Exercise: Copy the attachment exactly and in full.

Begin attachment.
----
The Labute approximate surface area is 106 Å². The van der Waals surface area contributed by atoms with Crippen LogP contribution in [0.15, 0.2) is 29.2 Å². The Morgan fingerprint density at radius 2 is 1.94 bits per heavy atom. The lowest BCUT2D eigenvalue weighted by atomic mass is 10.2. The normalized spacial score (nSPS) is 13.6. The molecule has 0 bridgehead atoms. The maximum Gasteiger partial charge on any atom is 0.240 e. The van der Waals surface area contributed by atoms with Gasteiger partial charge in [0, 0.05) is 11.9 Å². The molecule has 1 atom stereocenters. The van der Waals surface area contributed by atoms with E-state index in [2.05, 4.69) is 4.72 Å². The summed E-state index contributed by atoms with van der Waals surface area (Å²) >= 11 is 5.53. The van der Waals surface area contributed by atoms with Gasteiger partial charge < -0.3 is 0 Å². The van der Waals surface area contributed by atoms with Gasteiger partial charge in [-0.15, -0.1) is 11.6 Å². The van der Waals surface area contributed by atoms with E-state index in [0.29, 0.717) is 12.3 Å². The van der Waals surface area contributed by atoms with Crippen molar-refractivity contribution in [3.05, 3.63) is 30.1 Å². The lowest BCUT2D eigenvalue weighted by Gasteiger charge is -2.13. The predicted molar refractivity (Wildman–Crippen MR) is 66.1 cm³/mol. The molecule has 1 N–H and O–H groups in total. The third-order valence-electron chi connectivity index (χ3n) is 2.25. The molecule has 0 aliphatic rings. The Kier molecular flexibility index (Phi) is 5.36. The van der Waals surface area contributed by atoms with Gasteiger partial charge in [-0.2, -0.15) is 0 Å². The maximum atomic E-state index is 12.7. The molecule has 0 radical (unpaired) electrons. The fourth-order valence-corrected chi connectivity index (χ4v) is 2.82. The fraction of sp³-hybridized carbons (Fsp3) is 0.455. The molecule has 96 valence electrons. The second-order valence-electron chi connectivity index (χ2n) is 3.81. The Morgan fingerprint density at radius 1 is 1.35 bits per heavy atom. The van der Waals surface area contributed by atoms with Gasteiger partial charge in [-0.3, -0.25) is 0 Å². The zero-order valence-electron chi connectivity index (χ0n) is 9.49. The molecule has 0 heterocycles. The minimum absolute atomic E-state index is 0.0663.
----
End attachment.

The Labute approximate surface area is 106 Å². The van der Waals surface area contributed by atoms with Crippen LogP contribution in [0.15, 0.2) is 29.2 Å². The Morgan fingerprint density at radius 2 is 1.94 bits per heavy atom. The lowest BCUT2D eigenvalue weighted by atomic mass is 10.2. The normalized spacial score (nSPS) is 13.6. The molecule has 0 bridgehead atoms. The maximum Gasteiger partial charge on any atom is 0.240 e. The van der Waals surface area contributed by atoms with Gasteiger partial charge in [0, 0.05) is 11.9 Å². The molecule has 1 atom stereocenters. The van der Waals surface area contributed by atoms with E-state index in [2.05, 4.69) is 4.72 Å². The summed E-state index contributed by atoms with van der Waals surface area (Å²) >= 11 is 5.53. The van der Waals surface area contributed by atoms with Gasteiger partial charge < -0.3 is 0 Å². The van der Waals surface area contributed by atoms with Gasteiger partial charge in [-0.15, -0.1) is 11.6 Å². The van der Waals surface area contributed by atoms with E-state index in [0.29, 0.717) is 12.3 Å². The van der Waals surface area contributed by atoms with Crippen molar-refractivity contribution in [3.05, 3.63) is 30.1 Å². The lowest BCUT2D eigenvalue weighted by Gasteiger charge is -2.13. The predicted molar refractivity (Wildman–Crippen MR) is 66.1 cm³/mol. The molecule has 1 N–H and O–H groups in total. The third-order valence-electron chi connectivity index (χ3n) is 2.25. The molecule has 0 aliphatic rings. The Kier molecular flexibility index (Phi) is 5.36. The van der Waals surface area contributed by atoms with Gasteiger partial charge in [-0.2, -0.15) is 0 Å². The maximum atomic E-state index is 12.7. The molecule has 0 radical (unpaired) electrons. The fourth-order valence-corrected chi connectivity index (χ4v) is 2.82. The fraction of sp³-hybridized carbons (Fsp3) is 0.455. The molecule has 96 valence electrons. The second-order valence-electron chi connectivity index (χ2n) is 3.81. The Morgan fingerprint density at radius 1 is 1.35 bits per heavy atom. The van der Waals surface area contributed by atoms with Gasteiger partial charge in [-0.3, -0.25) is 0 Å². The zero-order valence-electron chi connectivity index (χ0n) is 9.49. The molecule has 0 heterocycles. The minimum absolute atomic E-state index is 0.0663.